Claude Shannon, "Father of Information Theory," Celebrated at Bell Labs

Two hundred and fifty information theorists, scientists, engineers and researchers from around the world converged at Nokia Bell Labs in Murray Hill last Thursday and Friday to celebrate the centennial of mathematician Claude Shannon (born April 30, 1916, in Petoskey, Michigan.) Shannon authored a sensational and game-changing 1948 paper, “A Mathematical Theory of Communication,” proposing that data from any kind of message—whether audio, video, or text—could be reduced to “bits” of information (“bit,” a contraction of “binary” and “digital,“ was attributed by Shannon to a colleague, John Tukey.)  Shannon suggested that measurable bits of information could be captured “digitally,” and that data transmissions were governed by laws and principles related to the source, signal, capacity of the transmitter, and “noise” or interference during transmission.   As author Jon Gertner wrote in The Idea Factory, "mathematicians would debate not whether Shannon was ahead of his contemporaries..., [but] whether he was twenty, or thirty, or fifty years ahead." 

The Nokia Bell Labs conference entitled, "The Future of the Information Age", opened with a rich sequence of talks by Irwin Jacobs (who co-founded Qualcomm in 1985 with no financing, no business plan, and no product), Robert Metcalfe (inventor of Ethernet in 1973 and founder of 3Com Corporation, Eric Schmidt (Executive Chairman of Alphabet Inc., which encompasses Google Inc.), Amber Case (“cyborg anthropologist” and user experience designer), and Henry Markram (neuroscientist and founder of the Blue Brain Project focused on algorithmic "reconstruction and simulation of the brain on supercomputers").

Afternoon research demonstrations and a technology showcase highlighted topics such as augmented intelligence, robotic animation and collaboration, autonomous vehicles, “zero-touch clouds,” and the future digital fabric integrating “smart” cities with rural living. 

A dazzling half-hour compression of Shannon's work by Vincent Poor, Dean of Princeton University's School of Engineering and Applied Science, and Michelle Effros, Professor of Electrical Engineering at California Institute of Technology on Friday dramatized his impact.  

Using a tag-team approach, the pair recounted in 2-minute segments Shannon's astounding accomplishments in 9 areas of inquiry: 

  •   Capacity
  •   Multi-user Channels
  •   Channel Coding
  •   Detection and Hypothesis Testing
  •   Source Coding
  •   Learning and Big Data
  •   Complexity and Combinatorics
  •   Cybersecurity
  •   Applications of information theory beyond the traditional communications realm.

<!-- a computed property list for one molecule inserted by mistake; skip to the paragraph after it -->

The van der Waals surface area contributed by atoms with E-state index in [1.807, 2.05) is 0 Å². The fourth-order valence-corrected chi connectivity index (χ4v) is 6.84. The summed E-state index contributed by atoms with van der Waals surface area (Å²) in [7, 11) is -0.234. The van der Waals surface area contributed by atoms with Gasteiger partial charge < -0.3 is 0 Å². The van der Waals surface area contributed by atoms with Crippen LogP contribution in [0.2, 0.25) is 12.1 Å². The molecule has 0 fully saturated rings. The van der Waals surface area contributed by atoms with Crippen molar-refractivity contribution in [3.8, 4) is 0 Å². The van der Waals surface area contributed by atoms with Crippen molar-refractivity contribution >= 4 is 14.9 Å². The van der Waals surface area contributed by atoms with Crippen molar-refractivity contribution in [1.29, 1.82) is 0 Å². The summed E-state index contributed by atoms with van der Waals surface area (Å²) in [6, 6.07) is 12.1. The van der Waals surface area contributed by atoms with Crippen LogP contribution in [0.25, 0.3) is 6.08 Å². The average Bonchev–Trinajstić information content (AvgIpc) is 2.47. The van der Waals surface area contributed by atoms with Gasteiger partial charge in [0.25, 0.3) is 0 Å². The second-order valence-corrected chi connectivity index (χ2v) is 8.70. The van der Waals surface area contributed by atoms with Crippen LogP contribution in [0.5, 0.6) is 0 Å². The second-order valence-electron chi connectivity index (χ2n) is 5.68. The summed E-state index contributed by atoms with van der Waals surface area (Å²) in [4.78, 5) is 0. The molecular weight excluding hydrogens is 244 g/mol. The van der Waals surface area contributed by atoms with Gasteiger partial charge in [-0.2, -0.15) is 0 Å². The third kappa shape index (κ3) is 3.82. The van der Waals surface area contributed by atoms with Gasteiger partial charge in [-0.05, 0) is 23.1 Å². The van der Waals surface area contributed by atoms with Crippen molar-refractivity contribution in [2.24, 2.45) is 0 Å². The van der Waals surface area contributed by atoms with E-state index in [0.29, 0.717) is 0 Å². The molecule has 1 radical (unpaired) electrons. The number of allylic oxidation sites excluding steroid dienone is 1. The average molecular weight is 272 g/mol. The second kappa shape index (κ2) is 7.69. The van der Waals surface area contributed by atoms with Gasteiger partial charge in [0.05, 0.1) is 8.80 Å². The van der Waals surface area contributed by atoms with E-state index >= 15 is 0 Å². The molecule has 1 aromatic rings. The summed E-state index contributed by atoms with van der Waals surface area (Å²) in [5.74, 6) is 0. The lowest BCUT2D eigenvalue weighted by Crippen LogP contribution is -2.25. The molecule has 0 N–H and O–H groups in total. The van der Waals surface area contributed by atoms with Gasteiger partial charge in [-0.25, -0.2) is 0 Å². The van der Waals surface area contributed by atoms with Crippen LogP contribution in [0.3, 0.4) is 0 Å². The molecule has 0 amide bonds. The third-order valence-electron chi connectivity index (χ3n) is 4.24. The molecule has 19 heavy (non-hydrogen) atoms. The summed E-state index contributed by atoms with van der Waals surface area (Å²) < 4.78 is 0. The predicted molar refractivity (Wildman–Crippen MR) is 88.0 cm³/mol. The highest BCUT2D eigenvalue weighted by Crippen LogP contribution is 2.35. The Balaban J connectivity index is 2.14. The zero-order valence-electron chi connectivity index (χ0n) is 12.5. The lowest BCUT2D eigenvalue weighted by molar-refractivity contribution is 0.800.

Today, seven decades later, research in all of these areas can be traced directly to Claude Shannon's visionary insights developed amidst the interdisciplinary culture of Bell Labs.  

Though aspects of the Conference pointed to a utopian future of humankind made ever-smarter and more effective by total information access and connectivity, anthropologist and tech designer Amber Case's talk on "Designing Calm Technology" offered a refreshingly contrarian view.  She sees the oft-cited "50 billion devices online by 2020" as a nightmare scenario, and shudders at the incessant beeps and bleeps in the "Dystopian Kitchen of the Future" designed by techies who "haven't read history" and "have no idea how things really work."

Case regrets our current cacophony of interruptive tools.  She argues that well-designed technology will demand just some of our attention, only when necessary, and that designers should focus on the task and desired results, rather than the gadgets themselves.  "You shouldn't be a systems engineer to live in your own home," she claims.

Those of us concerned by the under-branding of humanities should be buoyed by Case's personal thoughts shared backstage after her talk.   She was raised without TV (both parents were in broadcasting and wanted a break when at home), with World Book encyclopedia, Plato's dialogues, and Scott Joplin rags close at hand.  When leaning toward attending MIT or Caltech, her Math professor implored her to "go to a liberal arts college where they teach you how to think." Case majored in Anthropology at Lewis and Clark College in Portland, Oregon, and is now a “user experience designer” working to optimize the interaction of humans, computers, creative culture, design, and our societal goals. Explore her ideas at   

For a dive into the legacy of Claude Shannon and Bell Labs, including women tech pioneers and human computers, go to